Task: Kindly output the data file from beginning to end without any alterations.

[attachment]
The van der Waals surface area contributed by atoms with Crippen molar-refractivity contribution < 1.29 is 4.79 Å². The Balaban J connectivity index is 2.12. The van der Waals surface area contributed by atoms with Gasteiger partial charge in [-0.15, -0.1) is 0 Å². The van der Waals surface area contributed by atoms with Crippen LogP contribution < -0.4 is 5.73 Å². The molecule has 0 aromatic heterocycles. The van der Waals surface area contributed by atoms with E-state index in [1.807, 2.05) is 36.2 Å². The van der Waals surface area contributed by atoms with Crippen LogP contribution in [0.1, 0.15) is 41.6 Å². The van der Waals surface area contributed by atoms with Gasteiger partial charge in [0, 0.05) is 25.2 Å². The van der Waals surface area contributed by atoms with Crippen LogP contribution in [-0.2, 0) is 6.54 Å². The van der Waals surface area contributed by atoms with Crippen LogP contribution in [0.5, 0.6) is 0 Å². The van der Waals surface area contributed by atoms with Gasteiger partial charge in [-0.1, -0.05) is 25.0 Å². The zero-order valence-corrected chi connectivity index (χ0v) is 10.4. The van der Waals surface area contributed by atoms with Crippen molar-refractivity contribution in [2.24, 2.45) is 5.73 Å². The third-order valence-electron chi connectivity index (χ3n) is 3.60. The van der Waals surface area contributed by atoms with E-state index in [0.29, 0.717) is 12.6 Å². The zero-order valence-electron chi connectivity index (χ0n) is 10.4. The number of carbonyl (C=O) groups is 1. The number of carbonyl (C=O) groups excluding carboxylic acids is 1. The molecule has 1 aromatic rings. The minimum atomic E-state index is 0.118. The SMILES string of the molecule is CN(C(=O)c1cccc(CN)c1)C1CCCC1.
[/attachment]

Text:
The van der Waals surface area contributed by atoms with Crippen molar-refractivity contribution < 1.29 is 4.79 Å². The Balaban J connectivity index is 2.12. The van der Waals surface area contributed by atoms with Gasteiger partial charge in [-0.15, -0.1) is 0 Å². The van der Waals surface area contributed by atoms with Crippen LogP contribution < -0.4 is 5.73 Å². The molecule has 0 aromatic heterocycles. The van der Waals surface area contributed by atoms with E-state index in [1.807, 2.05) is 36.2 Å². The van der Waals surface area contributed by atoms with Crippen LogP contribution in [0.1, 0.15) is 41.6 Å². The van der Waals surface area contributed by atoms with Gasteiger partial charge in [0, 0.05) is 25.2 Å². The van der Waals surface area contributed by atoms with Crippen LogP contribution in [-0.2, 0) is 6.54 Å². The van der Waals surface area contributed by atoms with Crippen LogP contribution in [0.5, 0.6) is 0 Å². The van der Waals surface area contributed by atoms with Gasteiger partial charge in [-0.1, -0.05) is 25.0 Å². The zero-order valence-corrected chi connectivity index (χ0v) is 10.4. The van der Waals surface area contributed by atoms with Crippen molar-refractivity contribution in [2.24, 2.45) is 5.73 Å². The third-order valence-electron chi connectivity index (χ3n) is 3.60. The van der Waals surface area contributed by atoms with E-state index in [0.29, 0.717) is 12.6 Å². The zero-order valence-electron chi connectivity index (χ0n) is 10.4. The number of carbonyl (C=O) groups is 1. The number of carbonyl (C=O) groups excluding carboxylic acids is 1. The molecule has 1 aromatic rings. The minimum atomic E-state index is 0.118. The SMILES string of the molecule is CN(C(=O)c1cccc(CN)c1)C1CCCC1.